The New York Public Service Commission approved PSEG Power's application to construct and operate a generator lead (dedicated transmission line) capable of delivering 600 megawatts (MW) of electric supply to the West Side of Manhattan from a New Jersey generating station.

The NYPSC's approval of a Certificate of Environmental Compatibility and Public Need comes after a thorough review of environmental and technical issues and input from the public and affected state and New York City agencies. After considerable review and discussion interested parties submitted a joint proposal to the Commission which was supported by NYPSC staff, the New York Department of Environmental Conservation, the City of New York, the New York City Economic Development Corporation, and the Hudson River Park Trust. PSEG Power filed the certification application in October 2001. In approving the project the Commission noted its compatibility with existing plans adopted by the City of New York, including the Comprehensive Manhattan Waterfront Plan, the Greenway Plan, the Bicycle Master Plan, the Hudson River Park Act, and the Hudson River Park trust Plan.

The generator lead, a 345-kilovolt circuit, would originate at a 600-MW natural gas fired combined cycle generating unit at PSEG Power's Bergen Generating Station in Ridgefield, NJ (Bergen County). The circuit will follow an existing railroad right of way and go through the New York Susquehanna and Western Railroad Tunnel and enter the Hudson River at Edgewater, NJ. It will make landfall in New York City between piers 95 and 96 through directionally-drilled 30-inch diameter bore holes under the bulkhead in the Clinton Cove area of Hudson River Park, follow an existing bike path prior to crossing 12th Avenue, and interconnect with an existing Consolidated Edison substation at West 49th Street.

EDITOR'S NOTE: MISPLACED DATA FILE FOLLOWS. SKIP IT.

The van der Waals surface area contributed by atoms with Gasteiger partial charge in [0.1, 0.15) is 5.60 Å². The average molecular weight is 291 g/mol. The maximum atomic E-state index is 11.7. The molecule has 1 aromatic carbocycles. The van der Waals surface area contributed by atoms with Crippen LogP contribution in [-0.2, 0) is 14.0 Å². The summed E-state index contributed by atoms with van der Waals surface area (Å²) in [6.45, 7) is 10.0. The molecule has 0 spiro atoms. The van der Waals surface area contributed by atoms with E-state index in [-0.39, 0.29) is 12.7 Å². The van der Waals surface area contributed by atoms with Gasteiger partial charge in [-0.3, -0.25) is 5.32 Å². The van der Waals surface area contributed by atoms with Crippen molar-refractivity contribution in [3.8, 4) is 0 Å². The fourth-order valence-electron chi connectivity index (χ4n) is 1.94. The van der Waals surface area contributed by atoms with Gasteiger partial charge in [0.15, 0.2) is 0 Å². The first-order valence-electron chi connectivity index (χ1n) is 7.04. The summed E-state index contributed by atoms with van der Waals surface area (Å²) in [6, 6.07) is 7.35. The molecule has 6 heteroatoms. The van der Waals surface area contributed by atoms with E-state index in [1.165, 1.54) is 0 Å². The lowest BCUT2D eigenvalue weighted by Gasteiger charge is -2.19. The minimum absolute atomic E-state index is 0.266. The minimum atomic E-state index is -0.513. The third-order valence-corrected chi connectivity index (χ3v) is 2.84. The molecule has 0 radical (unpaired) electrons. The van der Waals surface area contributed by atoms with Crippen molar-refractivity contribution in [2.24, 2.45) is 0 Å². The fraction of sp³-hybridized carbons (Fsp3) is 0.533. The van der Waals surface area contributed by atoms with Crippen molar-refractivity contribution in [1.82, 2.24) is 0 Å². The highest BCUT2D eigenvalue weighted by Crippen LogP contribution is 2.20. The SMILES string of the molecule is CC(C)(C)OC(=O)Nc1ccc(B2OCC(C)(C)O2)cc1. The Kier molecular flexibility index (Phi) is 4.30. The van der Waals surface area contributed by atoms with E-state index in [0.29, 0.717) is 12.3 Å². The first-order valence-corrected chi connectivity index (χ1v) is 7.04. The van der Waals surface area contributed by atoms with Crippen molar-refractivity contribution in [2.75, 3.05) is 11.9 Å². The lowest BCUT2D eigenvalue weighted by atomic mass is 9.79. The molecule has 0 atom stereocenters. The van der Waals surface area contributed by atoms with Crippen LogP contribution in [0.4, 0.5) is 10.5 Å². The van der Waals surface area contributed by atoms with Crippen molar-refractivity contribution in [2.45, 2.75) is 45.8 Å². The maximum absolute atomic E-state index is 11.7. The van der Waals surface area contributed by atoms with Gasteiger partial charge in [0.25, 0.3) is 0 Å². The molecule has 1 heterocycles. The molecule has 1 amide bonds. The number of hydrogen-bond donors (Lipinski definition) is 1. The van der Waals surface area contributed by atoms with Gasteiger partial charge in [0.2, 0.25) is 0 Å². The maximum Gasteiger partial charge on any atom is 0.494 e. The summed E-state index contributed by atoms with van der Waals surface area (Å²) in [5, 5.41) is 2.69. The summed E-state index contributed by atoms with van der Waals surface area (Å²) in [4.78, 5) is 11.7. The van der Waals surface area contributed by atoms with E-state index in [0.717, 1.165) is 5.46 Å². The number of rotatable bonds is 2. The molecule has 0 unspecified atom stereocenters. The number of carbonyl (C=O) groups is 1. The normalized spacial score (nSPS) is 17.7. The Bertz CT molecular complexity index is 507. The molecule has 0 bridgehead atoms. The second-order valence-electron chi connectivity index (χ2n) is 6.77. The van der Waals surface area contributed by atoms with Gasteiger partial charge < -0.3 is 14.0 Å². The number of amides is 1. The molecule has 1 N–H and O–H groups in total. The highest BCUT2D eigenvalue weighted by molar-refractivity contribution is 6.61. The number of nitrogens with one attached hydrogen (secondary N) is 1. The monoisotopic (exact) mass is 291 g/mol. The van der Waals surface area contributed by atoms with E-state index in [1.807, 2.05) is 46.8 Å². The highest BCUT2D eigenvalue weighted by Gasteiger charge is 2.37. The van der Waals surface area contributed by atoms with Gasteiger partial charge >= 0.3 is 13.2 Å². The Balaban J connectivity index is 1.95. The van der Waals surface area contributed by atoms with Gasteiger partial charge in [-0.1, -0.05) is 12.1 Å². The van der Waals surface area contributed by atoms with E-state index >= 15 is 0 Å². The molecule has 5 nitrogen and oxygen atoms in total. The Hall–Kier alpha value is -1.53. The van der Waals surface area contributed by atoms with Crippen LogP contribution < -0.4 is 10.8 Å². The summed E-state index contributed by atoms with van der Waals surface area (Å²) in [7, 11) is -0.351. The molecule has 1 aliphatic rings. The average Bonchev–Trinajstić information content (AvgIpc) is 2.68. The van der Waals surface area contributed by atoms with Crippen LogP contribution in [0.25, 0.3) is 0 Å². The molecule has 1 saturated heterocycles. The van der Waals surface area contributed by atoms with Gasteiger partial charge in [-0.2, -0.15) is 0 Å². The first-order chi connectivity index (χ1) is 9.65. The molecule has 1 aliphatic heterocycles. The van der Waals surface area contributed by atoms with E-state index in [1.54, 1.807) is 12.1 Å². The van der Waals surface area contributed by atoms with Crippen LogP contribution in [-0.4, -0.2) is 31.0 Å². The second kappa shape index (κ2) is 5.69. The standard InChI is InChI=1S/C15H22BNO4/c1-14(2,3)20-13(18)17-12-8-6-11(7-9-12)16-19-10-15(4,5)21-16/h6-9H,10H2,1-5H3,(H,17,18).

Charles McCall, PSEG Power director-business development, said "NYPSC approval represents a major milestone for the Cross Hudson project. We believe Cross Hudson has the potential to deliver much-needed clean, efficient energy to the New York City market and improve the overall reliability of the region's electric system." McCall thanked the state and city agencies involved in working through the issues associated with the project as well as civic groups such as Manhattan Community Board Number 4 for providing valuable input.